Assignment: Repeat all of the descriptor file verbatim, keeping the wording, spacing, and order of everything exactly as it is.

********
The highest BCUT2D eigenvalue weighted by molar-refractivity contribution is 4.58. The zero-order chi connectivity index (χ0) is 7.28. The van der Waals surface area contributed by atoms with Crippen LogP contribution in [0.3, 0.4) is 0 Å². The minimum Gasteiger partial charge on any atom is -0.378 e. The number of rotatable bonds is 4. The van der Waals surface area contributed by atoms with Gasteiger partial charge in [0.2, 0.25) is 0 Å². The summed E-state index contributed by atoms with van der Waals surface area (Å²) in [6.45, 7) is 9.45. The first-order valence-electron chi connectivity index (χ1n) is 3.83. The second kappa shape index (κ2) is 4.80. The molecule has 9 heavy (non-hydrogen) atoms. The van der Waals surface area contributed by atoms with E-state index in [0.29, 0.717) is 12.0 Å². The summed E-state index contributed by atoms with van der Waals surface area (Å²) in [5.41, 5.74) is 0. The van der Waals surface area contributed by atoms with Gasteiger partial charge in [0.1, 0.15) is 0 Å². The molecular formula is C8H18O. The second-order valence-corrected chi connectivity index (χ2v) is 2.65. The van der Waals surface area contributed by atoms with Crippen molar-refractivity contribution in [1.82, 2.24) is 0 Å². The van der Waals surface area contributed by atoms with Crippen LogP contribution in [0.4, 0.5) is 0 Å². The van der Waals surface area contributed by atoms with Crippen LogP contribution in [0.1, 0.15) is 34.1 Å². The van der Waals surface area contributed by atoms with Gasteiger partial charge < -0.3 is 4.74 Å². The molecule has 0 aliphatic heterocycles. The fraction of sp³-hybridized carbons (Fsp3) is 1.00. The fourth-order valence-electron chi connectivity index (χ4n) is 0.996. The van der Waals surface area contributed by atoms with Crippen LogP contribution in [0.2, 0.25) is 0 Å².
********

The highest BCUT2D eigenvalue weighted by molar-refractivity contribution is 4.58. The zero-order chi connectivity index (χ0) is 7.28. The van der Waals surface area contributed by atoms with Crippen LogP contribution in [0.3, 0.4) is 0 Å². The minimum Gasteiger partial charge on any atom is -0.378 e. The number of rotatable bonds is 4. The van der Waals surface area contributed by atoms with Gasteiger partial charge in [0.2, 0.25) is 0 Å². The summed E-state index contributed by atoms with van der Waals surface area (Å²) in [6.45, 7) is 9.45. The first-order valence-electron chi connectivity index (χ1n) is 3.83. The second kappa shape index (κ2) is 4.80. The molecule has 9 heavy (non-hydrogen) atoms. The van der Waals surface area contributed by atoms with E-state index in [0.29, 0.717) is 12.0 Å². The summed E-state index contributed by atoms with van der Waals surface area (Å²) in [5.41, 5.74) is 0. The van der Waals surface area contributed by atoms with Gasteiger partial charge in [0.1, 0.15) is 0 Å². The molecular formula is C8H18O. The second-order valence-corrected chi connectivity index (χ2v) is 2.65. The van der Waals surface area contributed by atoms with Crippen molar-refractivity contribution in [1.82, 2.24) is 0 Å². The van der Waals surface area contributed by atoms with Crippen LogP contribution in [0.4, 0.5) is 0 Å². The van der Waals surface area contributed by atoms with Crippen LogP contribution in [0.1, 0.15) is 34.1 Å². The van der Waals surface area contributed by atoms with Gasteiger partial charge < -0.3 is 4.74 Å². The molecule has 0 aliphatic heterocycles. The fraction of sp³-hybridized carbons (Fsp3) is 1.00. The fourth-order valence-electron chi connectivity index (χ4n) is 0.996. The van der Waals surface area contributed by atoms with Crippen LogP contribution in [0.2, 0.25) is 0 Å².